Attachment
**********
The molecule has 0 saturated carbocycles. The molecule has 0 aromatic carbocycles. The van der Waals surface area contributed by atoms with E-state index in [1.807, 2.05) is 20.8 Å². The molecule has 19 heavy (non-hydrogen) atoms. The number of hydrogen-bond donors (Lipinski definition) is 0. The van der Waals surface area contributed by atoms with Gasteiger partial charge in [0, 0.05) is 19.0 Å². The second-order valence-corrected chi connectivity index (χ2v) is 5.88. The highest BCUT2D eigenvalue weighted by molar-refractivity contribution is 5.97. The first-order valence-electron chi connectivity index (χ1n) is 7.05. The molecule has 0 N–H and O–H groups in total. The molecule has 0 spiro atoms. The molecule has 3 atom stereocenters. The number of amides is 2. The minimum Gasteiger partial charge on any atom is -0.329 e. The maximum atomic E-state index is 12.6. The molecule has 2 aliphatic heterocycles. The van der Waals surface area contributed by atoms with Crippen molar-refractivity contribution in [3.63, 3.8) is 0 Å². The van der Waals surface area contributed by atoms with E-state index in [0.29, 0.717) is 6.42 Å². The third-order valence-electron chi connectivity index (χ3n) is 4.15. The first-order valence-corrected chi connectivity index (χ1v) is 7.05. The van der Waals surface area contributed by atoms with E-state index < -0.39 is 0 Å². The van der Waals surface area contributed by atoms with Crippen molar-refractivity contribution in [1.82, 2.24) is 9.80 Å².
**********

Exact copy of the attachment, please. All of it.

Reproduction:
The molecule has 0 saturated carbocycles. The molecule has 0 aromatic carbocycles. The van der Waals surface area contributed by atoms with E-state index in [1.807, 2.05) is 20.8 Å². The molecule has 19 heavy (non-hydrogen) atoms. The number of hydrogen-bond donors (Lipinski definition) is 0. The van der Waals surface area contributed by atoms with Gasteiger partial charge in [0, 0.05) is 19.0 Å². The second-order valence-corrected chi connectivity index (χ2v) is 5.88. The highest BCUT2D eigenvalue weighted by molar-refractivity contribution is 5.97. The first-order valence-electron chi connectivity index (χ1n) is 7.05. The molecule has 0 N–H and O–H groups in total. The molecule has 0 spiro atoms. The molecule has 3 atom stereocenters. The number of amides is 2. The minimum Gasteiger partial charge on any atom is -0.329 e. The maximum atomic E-state index is 12.6. The molecule has 2 aliphatic heterocycles. The van der Waals surface area contributed by atoms with Crippen molar-refractivity contribution in [3.63, 3.8) is 0 Å². The van der Waals surface area contributed by atoms with E-state index in [0.29, 0.717) is 6.42 Å². The third-order valence-electron chi connectivity index (χ3n) is 4.15. The first-order valence-corrected chi connectivity index (χ1v) is 7.05. The van der Waals surface area contributed by atoms with E-state index < -0.39 is 0 Å². The van der Waals surface area contributed by atoms with Crippen molar-refractivity contribution in [1.82, 2.24) is 9.80 Å².